I bought a rectangular canvas that sat in my apartment corner for quite awhile. I had one idea for it, but that idea didn’t stick . . . so then it just sat there. I actually think it was in the trunk for awhile before it made its way to the corner. And then, as I was making these paint chip bracelets, I realized what I was going to do with it – make a paint chip canvas. It was the perfect size and shape (well, at least for a large faux paint chip).
I was lucky that I already had some number and letter punches from Martha Stewart to make it a little easier on myself. If you don’t, I’ll make some alternate suggestions. And if you need paint chip canvas art ASAP, which I know you do, learn how to make it below.
Gather These Supplies
- Rectangular canvas
- Mod Podge Satin
- Martha Stewart Alpha Punches and Number Punch
- Scrapbook paper, one sheet of white
- Acrylic paint – three bottles of one base color (I used Teal) and then a few bottles of white
- Four containers for mixing paint
- Painter’s tape
- Tape measure
- Tweezers (optional)
This is where it gets a little crazy, and as you can see I made a little bit of a mess. Don’t do what I did. You just want to put a LITTLE bit of paint in each of four containers. One you will use straight out of the container, and each of the other three will get white. One will get a little, the other a little more, and the last a lot more. Keep mixing and testing on paper towels until you are happy with the four colors.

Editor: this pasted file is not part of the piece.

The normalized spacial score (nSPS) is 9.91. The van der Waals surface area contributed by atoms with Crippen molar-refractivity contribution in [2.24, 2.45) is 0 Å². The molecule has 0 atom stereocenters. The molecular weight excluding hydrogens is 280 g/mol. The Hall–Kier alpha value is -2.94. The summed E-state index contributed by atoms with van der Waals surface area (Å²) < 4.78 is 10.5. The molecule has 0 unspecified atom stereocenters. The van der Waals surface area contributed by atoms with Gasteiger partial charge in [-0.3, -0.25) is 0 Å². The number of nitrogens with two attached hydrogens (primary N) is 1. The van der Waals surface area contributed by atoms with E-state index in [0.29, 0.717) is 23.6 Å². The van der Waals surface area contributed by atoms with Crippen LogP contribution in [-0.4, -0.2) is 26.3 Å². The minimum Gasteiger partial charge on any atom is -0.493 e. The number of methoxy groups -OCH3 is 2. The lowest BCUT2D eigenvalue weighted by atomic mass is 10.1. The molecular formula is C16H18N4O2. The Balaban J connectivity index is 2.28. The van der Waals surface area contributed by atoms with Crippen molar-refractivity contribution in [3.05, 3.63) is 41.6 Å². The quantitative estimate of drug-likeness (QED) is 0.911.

Then, if you need to, use a smaller brush to paint the strips in between the paint colors. You might not need to. I needed to because my canvas was dirty from rolling around in my trunk for so long (sad).
Then give your entire canvas a coat of Mod Podge Satin.
Use your punches to make paint names and numbers. If you need help with names, look at “real” paint chips to help you. If you don’t have punches, use clip art and detail scissors to cut out letters. OR you can use paint and small letter stencils.
When your numbers and names are ready, apply Mod Podge to the canvas, then use tweezers to put them down in the right order. Unless you have a really steady hand, which I don’t. Let it dry and then paint the whole thing with Mod Podge again.